Remember Steven Simkin, the prominent Paul Weiss partner who sued his ex-wife for a better divorce deal? Simkin argued that even though he negotiated for and obtained the couple’s investment account with one Bernard Madoff as part of their 2006 separation agreement, his former wife should now pay him more money — since it was subsequently revealed, years later, that Madoff was running a huge Ponzi scheme.
As you may recall, I was not terribly sympathetic to Simkin. In my view, an expert negotiator like Simkin — the head of PW’s real estate practice, who was also represented by separate counsel in the divorce — should be required to live with the bargain he struck. In negotiating for and taking on the Madoff account, he also took on the risks associated with that investment.
An intermediate appeals court sided with Simkin. But now New York’s highest court, the Court of Appeals, has spoken….
Here’s how the court ruled, as reported by the New York Law Journal:
The 6-0 court reversed an Appellate Division, First Department, ruling and held that Steven Simkin cannot argue that he is entitled to reopen the terms of his 2006 settlement with Laura Blank based on the “mutual mistake” he maintained had occurred over the perceived value of his Madoff account when the couple was working through their divorce agreement.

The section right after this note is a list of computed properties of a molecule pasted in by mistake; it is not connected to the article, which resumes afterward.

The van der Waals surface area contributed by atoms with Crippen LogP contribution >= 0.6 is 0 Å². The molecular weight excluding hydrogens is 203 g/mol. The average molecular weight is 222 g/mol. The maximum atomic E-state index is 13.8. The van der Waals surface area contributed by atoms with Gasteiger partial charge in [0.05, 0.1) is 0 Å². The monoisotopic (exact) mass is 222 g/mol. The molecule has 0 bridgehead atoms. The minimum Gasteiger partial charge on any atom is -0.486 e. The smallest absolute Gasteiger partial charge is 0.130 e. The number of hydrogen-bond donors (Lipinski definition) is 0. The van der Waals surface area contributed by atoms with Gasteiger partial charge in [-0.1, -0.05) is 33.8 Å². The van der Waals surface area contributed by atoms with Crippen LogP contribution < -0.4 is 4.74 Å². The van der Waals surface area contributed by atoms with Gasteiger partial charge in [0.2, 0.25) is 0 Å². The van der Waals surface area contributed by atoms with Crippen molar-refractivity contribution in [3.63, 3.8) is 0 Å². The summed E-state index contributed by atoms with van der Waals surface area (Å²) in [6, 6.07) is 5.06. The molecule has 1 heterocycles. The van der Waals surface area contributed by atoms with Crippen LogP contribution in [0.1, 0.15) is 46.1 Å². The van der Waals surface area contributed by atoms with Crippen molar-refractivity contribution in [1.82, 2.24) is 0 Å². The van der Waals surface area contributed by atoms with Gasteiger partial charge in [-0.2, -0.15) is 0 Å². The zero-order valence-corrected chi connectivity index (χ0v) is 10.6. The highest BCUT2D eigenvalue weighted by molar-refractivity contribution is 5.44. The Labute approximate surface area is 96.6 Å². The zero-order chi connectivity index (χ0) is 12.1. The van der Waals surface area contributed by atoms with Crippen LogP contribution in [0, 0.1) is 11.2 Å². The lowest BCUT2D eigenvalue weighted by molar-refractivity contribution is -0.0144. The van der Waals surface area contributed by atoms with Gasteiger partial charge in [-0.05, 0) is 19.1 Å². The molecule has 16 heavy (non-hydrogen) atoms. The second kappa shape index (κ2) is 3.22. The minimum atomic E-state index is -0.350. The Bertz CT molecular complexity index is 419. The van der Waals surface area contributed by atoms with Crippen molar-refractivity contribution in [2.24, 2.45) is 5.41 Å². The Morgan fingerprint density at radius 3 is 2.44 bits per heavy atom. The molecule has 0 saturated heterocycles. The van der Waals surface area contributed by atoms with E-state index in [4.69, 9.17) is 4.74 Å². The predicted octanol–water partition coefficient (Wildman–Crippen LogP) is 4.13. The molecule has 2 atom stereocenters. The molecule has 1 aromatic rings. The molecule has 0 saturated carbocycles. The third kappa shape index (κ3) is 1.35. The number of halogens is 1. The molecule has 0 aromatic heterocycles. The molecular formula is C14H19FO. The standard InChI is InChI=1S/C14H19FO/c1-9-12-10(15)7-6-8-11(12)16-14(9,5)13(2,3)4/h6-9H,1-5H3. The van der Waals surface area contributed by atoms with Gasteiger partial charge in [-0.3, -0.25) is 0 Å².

A unanimous smackdown. Here’s the reasoning of the court’s opinion (fun stuff for those of you preparing for a Contracts final in a few weeks):
[A] mutual mistake must be “so material…that it goes to the foundation of the agreement” and that court-ordered relief has to be reserved only for “exceptional situations.” Neither condition was present in the Simkin-Blank dispute, the court said.
“As an initial matter, husband’s claim that the alleged mutual mistake undermined the foundation of the settlement agreement, a precondition to relief under our precedents, is belied by the terms of the agreement itself,” Judge Victoria Graffeo wrote for the court.
Neither the Madoff investment fund nor its estimated value are identified in the divorce settlement, the court said, nor is there explicit language in the settlement that every asset held by the wealthy couple was to be divided 50-50.
“Given the extensive and carefully negotiated nature of the settlement agreement, we do not believe that this presents one of those ‘exceptional situations’ [citing Da Silva] warranting reformation or rescission of a divorce settlement after all marital assets have been distributed,” Graffeo wrote.
Exactly. If anything is “exceptional” about this situation, it’s that a world-class dealmaker is having negotiator’s remorse.
Simkin’s ex-wife, Laura Blank, works for the City University of New York. She probably doesn’t earn a huge salary from CUNY. Meanwhile, Simkin continues to practice as a partner at Paul Weiss, which enjoyed record profits in 2011 — $3.1 million in profits per partner, to be precise.
Partners at Biglaw firms are sometimes stereotyped as a bunch of greedy a**holes. These stereotypes are often unfair. Many of the partners I know are good and generous people who happily share their wealth with the less fortunate. But Steve Simkin just wants to share his misfortune.
If you’re in the running to be the next Mrs. Steven Simkin, consider yourself warned: when you marry this man, “for better or worse” just means “for worse.”
P.S. Congrats to Laura Blank and her lawyer, Richard Emery of Emery Celli Brinckerhoff & Abady, on this well-deserved victory.
Madoff Victim Can’t Revise Divorce Deal, Appeals Court Says [Bloomberg]
Ex-Husband Cannot Revisit Divorce Settlement Due to Madoff Fraud [New York Law Journal]